“Is it a process question?” he asked, noting that various experts — wildlife biologists, fisheries experts, ecologists, and foresters — were assembled around the elementary school gym and would be available later.

“Yes,” replied Clark. “Why do we need this plan?”

Good question. The Worcester Range has been doing just fine without a plan; better, actually, than most other public lands across New England. A backwards-looking management plan could radically degrade the unique values of the Worcester Range for generations to come. Good planning, however, can prevent disaster, as with the recent decision by VT ANR's Barre District Stewardship Team to prohibit the construction of a new ski lift through the Mt Mansfield Natural Area, in keeping with that area's management plan.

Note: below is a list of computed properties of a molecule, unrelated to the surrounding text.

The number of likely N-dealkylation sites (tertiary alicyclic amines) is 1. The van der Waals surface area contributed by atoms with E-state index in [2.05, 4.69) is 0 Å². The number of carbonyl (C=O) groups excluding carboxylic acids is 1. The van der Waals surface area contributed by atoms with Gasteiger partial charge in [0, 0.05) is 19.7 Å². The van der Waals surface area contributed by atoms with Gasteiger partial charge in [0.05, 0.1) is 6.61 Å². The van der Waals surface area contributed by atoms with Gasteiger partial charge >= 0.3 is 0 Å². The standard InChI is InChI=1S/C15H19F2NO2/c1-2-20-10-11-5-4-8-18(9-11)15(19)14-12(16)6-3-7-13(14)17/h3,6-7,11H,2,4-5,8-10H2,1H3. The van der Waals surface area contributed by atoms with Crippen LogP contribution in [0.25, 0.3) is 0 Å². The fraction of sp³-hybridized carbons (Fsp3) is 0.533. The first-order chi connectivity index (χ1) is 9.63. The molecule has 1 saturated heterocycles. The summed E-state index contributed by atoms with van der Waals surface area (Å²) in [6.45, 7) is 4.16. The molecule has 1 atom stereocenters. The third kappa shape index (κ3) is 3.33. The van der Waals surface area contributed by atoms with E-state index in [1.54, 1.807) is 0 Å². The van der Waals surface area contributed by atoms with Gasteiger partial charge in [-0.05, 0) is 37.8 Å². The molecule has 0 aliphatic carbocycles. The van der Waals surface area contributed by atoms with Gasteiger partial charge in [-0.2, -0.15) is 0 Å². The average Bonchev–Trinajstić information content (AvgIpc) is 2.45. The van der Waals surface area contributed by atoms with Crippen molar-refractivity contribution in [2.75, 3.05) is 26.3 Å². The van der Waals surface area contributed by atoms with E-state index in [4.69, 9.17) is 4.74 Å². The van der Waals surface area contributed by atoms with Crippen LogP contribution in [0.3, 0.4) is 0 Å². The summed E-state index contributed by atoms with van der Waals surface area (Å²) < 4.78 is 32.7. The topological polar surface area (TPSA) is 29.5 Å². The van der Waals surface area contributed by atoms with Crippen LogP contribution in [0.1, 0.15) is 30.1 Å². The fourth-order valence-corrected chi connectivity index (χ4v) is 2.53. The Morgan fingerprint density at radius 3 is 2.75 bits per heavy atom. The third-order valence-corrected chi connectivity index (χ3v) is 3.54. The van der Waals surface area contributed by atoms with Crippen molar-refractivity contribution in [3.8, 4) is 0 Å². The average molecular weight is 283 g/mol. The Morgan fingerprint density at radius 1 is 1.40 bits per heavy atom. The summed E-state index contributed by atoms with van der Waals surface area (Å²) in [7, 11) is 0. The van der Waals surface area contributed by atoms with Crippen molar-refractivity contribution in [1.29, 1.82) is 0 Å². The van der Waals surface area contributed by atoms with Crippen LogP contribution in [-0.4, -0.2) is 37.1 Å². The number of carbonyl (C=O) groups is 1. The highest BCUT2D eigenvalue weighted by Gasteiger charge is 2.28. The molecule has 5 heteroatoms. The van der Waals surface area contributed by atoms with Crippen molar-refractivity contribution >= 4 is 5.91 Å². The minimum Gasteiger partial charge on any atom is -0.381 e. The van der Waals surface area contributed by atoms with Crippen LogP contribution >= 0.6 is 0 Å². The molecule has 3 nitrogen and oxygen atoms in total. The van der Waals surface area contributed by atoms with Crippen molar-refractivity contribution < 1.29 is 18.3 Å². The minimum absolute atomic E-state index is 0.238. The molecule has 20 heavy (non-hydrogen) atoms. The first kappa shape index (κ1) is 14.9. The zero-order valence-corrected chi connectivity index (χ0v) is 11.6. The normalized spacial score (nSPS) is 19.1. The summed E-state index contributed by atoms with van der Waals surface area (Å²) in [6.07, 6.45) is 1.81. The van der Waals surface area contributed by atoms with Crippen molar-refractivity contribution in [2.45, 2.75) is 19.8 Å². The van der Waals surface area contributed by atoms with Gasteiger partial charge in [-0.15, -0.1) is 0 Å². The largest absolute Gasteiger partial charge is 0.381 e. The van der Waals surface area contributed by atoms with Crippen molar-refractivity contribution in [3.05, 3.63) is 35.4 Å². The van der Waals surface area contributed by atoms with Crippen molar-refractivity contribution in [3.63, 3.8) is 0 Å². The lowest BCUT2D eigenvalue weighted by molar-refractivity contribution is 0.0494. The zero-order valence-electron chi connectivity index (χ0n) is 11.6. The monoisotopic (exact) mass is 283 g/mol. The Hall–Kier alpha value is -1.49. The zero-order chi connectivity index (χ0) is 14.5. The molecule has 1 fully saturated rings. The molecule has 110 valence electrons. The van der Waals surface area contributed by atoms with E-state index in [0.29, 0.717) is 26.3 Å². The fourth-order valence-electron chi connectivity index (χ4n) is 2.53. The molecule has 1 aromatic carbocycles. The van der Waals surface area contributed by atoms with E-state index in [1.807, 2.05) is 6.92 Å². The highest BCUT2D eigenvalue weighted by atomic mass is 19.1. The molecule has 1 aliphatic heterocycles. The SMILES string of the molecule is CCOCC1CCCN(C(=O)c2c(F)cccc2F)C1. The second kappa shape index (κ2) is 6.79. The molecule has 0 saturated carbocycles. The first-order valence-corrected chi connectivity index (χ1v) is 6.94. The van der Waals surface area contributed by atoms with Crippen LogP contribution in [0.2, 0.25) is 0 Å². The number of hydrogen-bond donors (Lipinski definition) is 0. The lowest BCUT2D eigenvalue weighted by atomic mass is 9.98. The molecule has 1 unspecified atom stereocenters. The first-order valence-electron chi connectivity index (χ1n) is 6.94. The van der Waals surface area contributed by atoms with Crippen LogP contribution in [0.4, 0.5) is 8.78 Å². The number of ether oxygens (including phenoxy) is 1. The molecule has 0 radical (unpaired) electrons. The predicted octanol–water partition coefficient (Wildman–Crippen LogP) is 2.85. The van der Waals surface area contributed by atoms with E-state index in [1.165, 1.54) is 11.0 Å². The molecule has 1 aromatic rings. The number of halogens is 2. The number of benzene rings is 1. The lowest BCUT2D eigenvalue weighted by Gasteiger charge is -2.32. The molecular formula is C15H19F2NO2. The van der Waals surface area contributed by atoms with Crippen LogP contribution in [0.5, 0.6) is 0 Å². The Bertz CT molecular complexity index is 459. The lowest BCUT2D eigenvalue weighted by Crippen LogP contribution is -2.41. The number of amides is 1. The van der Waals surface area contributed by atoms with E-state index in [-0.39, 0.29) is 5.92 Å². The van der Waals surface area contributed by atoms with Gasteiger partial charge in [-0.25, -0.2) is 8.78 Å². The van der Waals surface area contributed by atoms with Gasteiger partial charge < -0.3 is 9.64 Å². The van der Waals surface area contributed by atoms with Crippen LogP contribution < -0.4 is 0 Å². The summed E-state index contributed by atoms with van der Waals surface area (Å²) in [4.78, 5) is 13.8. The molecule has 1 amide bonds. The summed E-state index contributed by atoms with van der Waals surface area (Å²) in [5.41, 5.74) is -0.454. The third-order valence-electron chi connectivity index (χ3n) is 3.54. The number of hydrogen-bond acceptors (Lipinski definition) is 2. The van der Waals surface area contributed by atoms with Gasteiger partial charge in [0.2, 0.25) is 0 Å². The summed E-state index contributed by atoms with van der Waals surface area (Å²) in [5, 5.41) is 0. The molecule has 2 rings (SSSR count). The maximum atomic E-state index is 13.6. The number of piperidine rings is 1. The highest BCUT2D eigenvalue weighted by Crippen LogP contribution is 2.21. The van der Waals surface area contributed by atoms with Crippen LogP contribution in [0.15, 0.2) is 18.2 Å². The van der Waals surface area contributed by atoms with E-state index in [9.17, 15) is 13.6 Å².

Take action today!

Now is the time to raise your voice for the Worcester Range. This is the final comment period before the state releases its management plan, which will guide activities in the Worcester Range for not just the next twenty years, but will also put the Worcester Range on a management path that is likely to stay in place for generations to come. The public has until February 2nd to submit a comment.

Please visit the state's website for the Worcester Range Management Unit, and then submit your comment using this form or by sending an email to Got more questions or want to get involved? Contact us at

Thanks for helping to Keep the Worcesters Wild!